After spending months trying to infiltrate an underground website that made buying and selling recreational drugs nearly as easy as shopping online for a book or TV, half a dozen FBI agents shuffled into the science fiction section of a San Francisco library and grabbed a young man working on a laptop.
Authorities say the man was San Francisco resident Ross William Ulbricht, and they accused him of being ‘‘Dread Pirate Roberts,’’ the once-anonymous mastermind behind the online drug marketplace known as Silk Road.
Ulbricht, who US authorities claim ran the ”Silk Road Hidden Website” from January 2011 until last month, had called himself ”Dread Pirate Roberts” or ”DPR,” after a character in the 1987 film The Princess Bride. Before venturing into the illicit online retail business, which prosecutors described as ”the most sophisticated and extensive criminal marketplace on the Internet” he spent more than five years as a student.
The federal complaint accuses him of computer hacking, narcotics trafficking and money laundering. The government also said he spent $US150,000 on a hit man to try to get rid of a blackmailer who threatened to expose users of the site.
The FBI said Ulbricht ran Silk Road from San Francisco, where he had been living for the past year, including at an internet cafe not far from his home. They said that since at least 2011, he has generated tens of millions of dollars worth of commissions by facilitating the sale of heroin, cocaine, LSD and other drugs.
He had graduated from the University of Texas with a physics degree in 2006, then attended graduate school at the University of Pennsylvania School of Materials Science and Engineering from 2006 to 2010. After graduate school, Ulbricht wrote on his LinkedIn profile, his goals had ‘‘shifted,’’ prompting him to create an ‘‘economic simulation to give people a first-hand experience of what it would be like to live in a world without the systemic use of force’’ by ‘‘institutions and governments,’’ the FBI said.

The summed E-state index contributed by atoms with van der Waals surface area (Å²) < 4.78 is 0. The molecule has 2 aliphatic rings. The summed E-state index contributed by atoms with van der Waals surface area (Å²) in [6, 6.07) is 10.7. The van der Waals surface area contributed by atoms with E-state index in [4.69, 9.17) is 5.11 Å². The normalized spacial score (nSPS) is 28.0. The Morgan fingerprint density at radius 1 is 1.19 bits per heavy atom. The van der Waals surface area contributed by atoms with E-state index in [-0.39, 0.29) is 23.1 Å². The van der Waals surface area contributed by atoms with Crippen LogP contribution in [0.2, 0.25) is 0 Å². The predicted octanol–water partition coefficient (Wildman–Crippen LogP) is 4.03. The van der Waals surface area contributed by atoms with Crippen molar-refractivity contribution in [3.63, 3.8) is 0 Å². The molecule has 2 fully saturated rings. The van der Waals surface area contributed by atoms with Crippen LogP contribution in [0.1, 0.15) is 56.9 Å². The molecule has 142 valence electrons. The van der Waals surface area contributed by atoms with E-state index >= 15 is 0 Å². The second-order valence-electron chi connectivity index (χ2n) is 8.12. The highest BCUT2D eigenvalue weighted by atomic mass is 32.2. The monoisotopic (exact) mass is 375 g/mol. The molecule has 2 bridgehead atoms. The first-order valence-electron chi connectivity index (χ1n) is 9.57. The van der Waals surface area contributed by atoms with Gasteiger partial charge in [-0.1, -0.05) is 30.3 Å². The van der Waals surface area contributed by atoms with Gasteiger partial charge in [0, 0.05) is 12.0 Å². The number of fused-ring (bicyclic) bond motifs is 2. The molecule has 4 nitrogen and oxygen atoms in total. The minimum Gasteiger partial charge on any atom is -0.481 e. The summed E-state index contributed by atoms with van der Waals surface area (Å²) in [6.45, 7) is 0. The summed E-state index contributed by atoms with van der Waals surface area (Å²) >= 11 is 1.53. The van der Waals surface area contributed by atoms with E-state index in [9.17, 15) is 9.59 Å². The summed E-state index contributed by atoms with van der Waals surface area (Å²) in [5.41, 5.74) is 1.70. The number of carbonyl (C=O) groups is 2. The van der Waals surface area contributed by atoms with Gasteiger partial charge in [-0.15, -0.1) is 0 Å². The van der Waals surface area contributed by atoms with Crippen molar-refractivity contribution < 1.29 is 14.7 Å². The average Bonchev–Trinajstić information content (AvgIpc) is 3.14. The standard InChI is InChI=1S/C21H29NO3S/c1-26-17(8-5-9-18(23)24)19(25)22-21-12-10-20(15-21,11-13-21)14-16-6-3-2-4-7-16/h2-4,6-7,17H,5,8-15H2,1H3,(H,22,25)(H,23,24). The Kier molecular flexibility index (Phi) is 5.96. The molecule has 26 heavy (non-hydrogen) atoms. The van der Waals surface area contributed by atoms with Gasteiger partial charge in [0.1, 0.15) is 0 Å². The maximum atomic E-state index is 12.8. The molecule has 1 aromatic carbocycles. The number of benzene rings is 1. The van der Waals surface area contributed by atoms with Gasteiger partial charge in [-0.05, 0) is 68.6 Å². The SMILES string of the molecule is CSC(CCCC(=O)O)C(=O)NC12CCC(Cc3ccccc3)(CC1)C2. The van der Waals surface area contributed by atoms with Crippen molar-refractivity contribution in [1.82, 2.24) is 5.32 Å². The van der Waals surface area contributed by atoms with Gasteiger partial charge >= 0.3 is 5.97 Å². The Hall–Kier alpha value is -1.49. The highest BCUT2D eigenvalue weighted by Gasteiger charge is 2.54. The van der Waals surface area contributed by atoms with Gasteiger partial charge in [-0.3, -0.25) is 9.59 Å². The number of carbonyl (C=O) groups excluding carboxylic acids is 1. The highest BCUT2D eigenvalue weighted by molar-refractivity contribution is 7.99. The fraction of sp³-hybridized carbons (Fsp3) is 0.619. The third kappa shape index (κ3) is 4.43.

That ‘‘simulation,’’ the government alleges, was Silk Road.
On the Silk Road operation, Ulbricht allegedly ran a tight ship, employing a small staff of administrators, whom he paid an average of $US1000 to $US2000 a week to help operate the site, according to investigators. The administrators filed weekly reports on their activities, asked him for guidance in dealing with user inquiries and sought permission before taking leave.
On September 23, Silk Road had almost 13,000 listings for illegal drugs, under categories including cannabis, dissociatives, ecstasy, intoxicants, opioids, precursors, psychedelics and stimulants, according to the complaint. Under its ”services” heading, users could hire computer hackers, buy instructions for hacking cash machines or obtain a list of black-market contacts to get anonymous bank accounts, counterfeit money, guns, stolen credit card information and hit men.
A ”seller’s guide” on the site advised users to vacuum seal packages containing drugs to avoid detection by police dogs and drug-detection machines.